Eduardo J Gomez (Kings College, London) writes about Cuba’s impressive response in all medical emergencies, including the Ebola outbreak. As he points out, Cuba’s medical students have always been taught that it is their duty to serve others and, at present, more than 50,000 Cuban medical personnel are working in over 66 countries. Here are excerpts with a link to the full article below:
Amid the worst Ebola outbreak of our time, it has been the small island nation of Cuba that has provided arguably the most impressive policy response. Instead of offering financial assistance to those West African nations most in need, the Cuban government has focused on providing skilled healthcare workers passionate about helping Ebola victims.
The Cuban response is based on a combination of pre-existing government commitments to the provision of universal healthcare, the establishment of a medical education system emphasizing service to others, and Cuba’s efforts to bolster its international reputation.
Cuba’s government has a long history of providing universal healthcare as a human right, a belief that was enshrined in the 1976 constitution. Consequently, it has always been committed to helping other nations in need, extending the government’s policy beliefs beyond its borders.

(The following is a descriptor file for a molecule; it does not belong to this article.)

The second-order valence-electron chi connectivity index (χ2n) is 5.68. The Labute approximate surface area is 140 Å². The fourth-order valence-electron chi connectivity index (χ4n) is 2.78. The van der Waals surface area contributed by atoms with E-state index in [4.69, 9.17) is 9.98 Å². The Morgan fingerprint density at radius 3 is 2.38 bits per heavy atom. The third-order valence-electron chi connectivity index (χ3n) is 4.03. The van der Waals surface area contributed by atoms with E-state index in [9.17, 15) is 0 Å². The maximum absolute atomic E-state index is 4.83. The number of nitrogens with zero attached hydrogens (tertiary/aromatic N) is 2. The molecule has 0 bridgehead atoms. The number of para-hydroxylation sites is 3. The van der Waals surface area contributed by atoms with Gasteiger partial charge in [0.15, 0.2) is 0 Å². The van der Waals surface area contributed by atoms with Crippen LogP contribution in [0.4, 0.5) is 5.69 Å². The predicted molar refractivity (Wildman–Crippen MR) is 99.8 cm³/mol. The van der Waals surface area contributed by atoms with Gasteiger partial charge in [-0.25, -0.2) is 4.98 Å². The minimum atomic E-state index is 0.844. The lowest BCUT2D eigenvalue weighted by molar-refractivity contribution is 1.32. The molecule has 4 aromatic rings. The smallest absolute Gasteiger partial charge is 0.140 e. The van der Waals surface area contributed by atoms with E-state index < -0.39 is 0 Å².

These efforts were partly inspired by Ernesto Che Guevara, the Argentine-born doctor who fought alongside Fidel Castro during the Cuban revolution. Che Guevara repeatedly encouraged doctors to use their medical skills in the service of others.
These beliefs were first put into practice during the 1960s, beginning with the provision of medical aid to Chile in response to its May 1960 earthquake. In the 1970s and 80s, Cuba offered medical assistance to warn-torn South Africa, Algeria, Zaire, Congo, and Ghana.
More recently, Cuban doctors travelled to Sri Lanka following the 2004 tsunami.
They also treated victims of the 2005 earthquake in Pakistan and the 2010 quake which devastated much of Haiti.
Last year, Cuba sent 4,000 doctors to Brazil alone in order to help provide healthcare in remote rural areas. [. . .]
For full article, see http://www.bbc.com/news/world-latin-america-29984688